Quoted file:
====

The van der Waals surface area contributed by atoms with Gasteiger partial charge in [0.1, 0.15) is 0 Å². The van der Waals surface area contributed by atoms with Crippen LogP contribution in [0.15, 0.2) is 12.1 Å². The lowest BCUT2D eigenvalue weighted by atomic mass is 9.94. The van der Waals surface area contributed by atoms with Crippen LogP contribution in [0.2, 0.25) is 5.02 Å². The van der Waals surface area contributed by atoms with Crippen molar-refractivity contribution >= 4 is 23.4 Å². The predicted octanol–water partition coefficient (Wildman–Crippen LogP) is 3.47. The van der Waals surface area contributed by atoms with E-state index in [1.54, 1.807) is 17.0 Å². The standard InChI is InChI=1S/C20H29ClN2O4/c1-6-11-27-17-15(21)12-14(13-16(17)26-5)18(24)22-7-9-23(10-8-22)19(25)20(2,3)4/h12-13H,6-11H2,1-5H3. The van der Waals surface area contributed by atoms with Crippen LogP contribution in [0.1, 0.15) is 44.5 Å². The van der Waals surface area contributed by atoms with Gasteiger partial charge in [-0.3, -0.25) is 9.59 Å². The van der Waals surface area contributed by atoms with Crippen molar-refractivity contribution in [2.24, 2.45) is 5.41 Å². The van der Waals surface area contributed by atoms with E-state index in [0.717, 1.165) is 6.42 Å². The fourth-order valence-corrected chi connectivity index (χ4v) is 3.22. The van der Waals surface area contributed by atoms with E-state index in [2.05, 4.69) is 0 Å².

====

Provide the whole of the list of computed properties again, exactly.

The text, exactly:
The van der Waals surface area contributed by atoms with Gasteiger partial charge in [0.1, 0.15) is 0 Å². The van der Waals surface area contributed by atoms with Crippen LogP contribution in [0.15, 0.2) is 12.1 Å². The lowest BCUT2D eigenvalue weighted by atomic mass is 9.94. The van der Waals surface area contributed by atoms with Crippen LogP contribution in [0.2, 0.25) is 5.02 Å². The van der Waals surface area contributed by atoms with Crippen molar-refractivity contribution >= 4 is 23.4 Å². The predicted octanol–water partition coefficient (Wildman–Crippen LogP) is 3.47. The van der Waals surface area contributed by atoms with E-state index in [1.54, 1.807) is 17.0 Å². The standard InChI is InChI=1S/C20H29ClN2O4/c1-6-11-27-17-15(21)12-14(13-16(17)26-5)18(24)22-7-9-23(10-8-22)19(25)20(2,3)4/h12-13H,6-11H2,1-5H3. The van der Waals surface area contributed by atoms with Crippen LogP contribution in [0.1, 0.15) is 44.5 Å². The van der Waals surface area contributed by atoms with Gasteiger partial charge in [-0.3, -0.25) is 9.59 Å². The van der Waals surface area contributed by atoms with Crippen molar-refractivity contribution in [2.24, 2.45) is 5.41 Å². The van der Waals surface area contributed by atoms with E-state index in [0.717, 1.165) is 6.42 Å². The fourth-order valence-corrected chi connectivity index (χ4v) is 3.22. The van der Waals surface area contributed by atoms with E-state index in [2.05, 4.69) is 0 Å².